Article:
Dr. Liam Talley Walsh was known for his gregarious, happy personality and kind, compassion for others. “That was the very reason he became a doctor,” said his mother, Janet Talley. “He was truly committed to helping others and was able to empathize with them.”
He also loved big adventures and getting outdoors to explore and savor the planet around him. That was the driving force that made him decide to head out on a snowy November day to ski in Hatcher Pass. He knew it was going to be sketchy, but that was also a draw pulling him to the mountains.
“He loved life and lived every single moment of it to the absolute fullest,” said his father, Bob Walsh. “If he wanted to do something, there was no stopping him. He would always find a way to make what he wanted happen.”
Talley said Liam should never have gone to the pass that day alone, but that was Liam. When he wanted to do something, he did it.
He spoke with his friend Don Weller, a frequent backcountry partner, that morning. The pass was finally getting a good dump of snow and Walsh could likely feel it under his feet as he imagined himself sailing down the slopes of fresh powder on his skis. This was too good to miss.
Weller did not have an avalanche transceiver so Walsh convinced him not to drive to the Mat-Su Valley to join him. It would likely be a short time out anyway; hardly worth the 100-plus-mile round trip for a quick ski.
And so Walsh loaded up his truck and headed out from his Wasilla home alone to Hatcher Pass where he set out in a snow storm to carve some turns. He never made it home. He was just 33-years-old.
“We wish he would have known how avalanche prone Hatcher Pass actually is,” said Talley. “My husband and I feel very strongly that other people need to know. We had no idea that not even the emergency responders would go in there because it was so dangerous. There are not enough warnings about how dangerous this place can be.”
Walsh was beloved by so many who feel compelled to help and remember this special man while warning others. They raised more than $9,000 for three ‘Are You Beeping?” avalanche information and safety signs that will soon remind snow travelers they are entering serious avalanche terrain. Hatcher Pass Avalanche Center, part of the Alaska Avalanche Information Center network of snow safety information centers in Alaska, are installing the signs in Hatcher Pass as a reminder of the danger and important tips to stay safe. The signs will interact with backcountry travelers if they are wearing an active avalanche transceiver and transmitting a signal.
The importance of reminding Hatcher Pass adventurers of the potential danger has been reinforced too many times over the years. Since 1999, nine people have died in avalanches in this area.
Walsh joins other sons who experienced a similar fate. The biggest difference, it was a beautiful, blue sky day, following a week long storm, when Brendan Smart and two friends went to the pass to ride their snowboards. Smart was just 24-years-old on February 28, 2006 when he was caught in a massive slide that buried him under more than 20 feet of snow. Like Walsh, who vanished in November and was not recovered until June, Smart was not found until late May. In Smart’s case, recovering his body sooner was aided by the fact he was not alone so they had a much better idea of where to search.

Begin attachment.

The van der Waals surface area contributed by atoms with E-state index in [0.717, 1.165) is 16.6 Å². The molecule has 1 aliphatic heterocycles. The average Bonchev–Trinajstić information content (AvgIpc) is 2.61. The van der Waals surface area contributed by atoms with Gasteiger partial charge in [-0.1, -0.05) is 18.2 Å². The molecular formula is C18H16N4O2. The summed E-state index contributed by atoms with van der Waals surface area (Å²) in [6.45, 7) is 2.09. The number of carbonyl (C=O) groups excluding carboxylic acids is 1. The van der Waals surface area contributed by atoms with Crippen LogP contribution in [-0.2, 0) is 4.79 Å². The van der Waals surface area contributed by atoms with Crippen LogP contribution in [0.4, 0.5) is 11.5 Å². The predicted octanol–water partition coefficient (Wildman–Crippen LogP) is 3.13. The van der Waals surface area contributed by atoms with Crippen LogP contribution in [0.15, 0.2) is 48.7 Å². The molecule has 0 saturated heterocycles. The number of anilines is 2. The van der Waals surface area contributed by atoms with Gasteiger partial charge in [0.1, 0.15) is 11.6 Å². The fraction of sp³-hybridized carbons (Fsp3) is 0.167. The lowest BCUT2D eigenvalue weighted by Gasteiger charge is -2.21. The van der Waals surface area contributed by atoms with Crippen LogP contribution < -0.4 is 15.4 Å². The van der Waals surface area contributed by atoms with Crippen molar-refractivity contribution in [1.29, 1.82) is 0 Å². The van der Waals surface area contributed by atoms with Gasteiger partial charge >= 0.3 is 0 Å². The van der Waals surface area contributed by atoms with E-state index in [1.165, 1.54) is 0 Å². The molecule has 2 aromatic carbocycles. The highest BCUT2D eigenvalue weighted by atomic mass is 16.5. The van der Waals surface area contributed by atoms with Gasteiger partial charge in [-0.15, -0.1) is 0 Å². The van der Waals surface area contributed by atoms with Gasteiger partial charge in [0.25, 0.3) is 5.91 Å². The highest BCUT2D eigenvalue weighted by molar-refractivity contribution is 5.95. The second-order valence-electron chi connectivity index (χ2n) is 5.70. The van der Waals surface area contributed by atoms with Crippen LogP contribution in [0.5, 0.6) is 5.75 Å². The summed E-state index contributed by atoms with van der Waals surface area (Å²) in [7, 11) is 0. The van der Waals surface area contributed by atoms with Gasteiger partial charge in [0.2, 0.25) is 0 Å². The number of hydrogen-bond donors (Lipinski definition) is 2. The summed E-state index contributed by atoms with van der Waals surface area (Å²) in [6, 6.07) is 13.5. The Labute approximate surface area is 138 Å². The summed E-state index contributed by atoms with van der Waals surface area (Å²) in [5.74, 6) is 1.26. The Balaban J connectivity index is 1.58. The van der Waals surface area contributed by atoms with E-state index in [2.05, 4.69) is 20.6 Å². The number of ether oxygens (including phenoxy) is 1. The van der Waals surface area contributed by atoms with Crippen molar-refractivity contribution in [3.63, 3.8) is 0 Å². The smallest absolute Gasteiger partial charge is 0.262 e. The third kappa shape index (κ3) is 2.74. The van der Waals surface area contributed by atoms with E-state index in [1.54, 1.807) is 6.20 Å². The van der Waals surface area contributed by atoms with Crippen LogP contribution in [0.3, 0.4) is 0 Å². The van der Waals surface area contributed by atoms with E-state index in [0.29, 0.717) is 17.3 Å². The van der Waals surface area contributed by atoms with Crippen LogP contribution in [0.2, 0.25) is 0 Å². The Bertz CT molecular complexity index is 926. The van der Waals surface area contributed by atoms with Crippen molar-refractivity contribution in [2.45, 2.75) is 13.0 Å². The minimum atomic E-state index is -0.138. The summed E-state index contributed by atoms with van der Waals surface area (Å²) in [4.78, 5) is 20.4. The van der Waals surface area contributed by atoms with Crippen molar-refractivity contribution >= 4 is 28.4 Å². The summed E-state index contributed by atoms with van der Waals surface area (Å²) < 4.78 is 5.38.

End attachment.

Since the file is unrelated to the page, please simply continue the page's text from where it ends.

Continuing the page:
Keith Coyne was recovered within a day after he was caught on December 26, 1999 while riding his snowmachine in the Pass. He was not wearing an avalanche transceiver which made finding his body still take too long. In Coyne’s case the weather was clear and dozens of other riders had been riding the same slope all day when the heat of the sun warmed the snowpack causing it to collapse.
The circumstances in all nine fatal slides since ’99, along with all the cases before that, might vary in details but the fact that Hatcher Pass is an incredible playground drawing thousands of adventure seekers every year is the same. The beauty, the excitement, the easy access all make it a big draw.
The mothers, fathers, families and friends of those lost, will grieve for all time.
“If it’s so dangerous that the State Troopers and Search and Rescue responders will not go there, why don’t they just close the pass?” Talley wonders. “If you don’t know where to find information about the conditions, how would you know?”
The ‘Are you Beeping’ signs will remind snow travelers to get the training, gear, forecast, picture and out of harm’s way along with other critical tips to stay safe. This includes where and how to obtain a snow forecast for the region.
“We want to help make a difference,” said Talley. “We can’t bring Liam back but we can do something that might save another person’s life.”
“We know the sign’s don’t make the backcountry safer,” said Walsh’s brother Eamonn, “but they do remind travelers that it’s dangerous and they should go out prepared.”
In addition to funds donated by friends and family of Dr. Liam Walsh, the Mat-Su Trails Foundation is also supporting this project with a financial contribution.
The Alaska Avalanche Information network of centers, along with the Alaska Avalanche School, and the Chugach National Forest Avalanche Information Center, are working hard to help Alaskans stay safe while traveling in the mountains. They have a full slate of classes, from short seminars to full day workshops to multi-day courses, scheduled for this winter.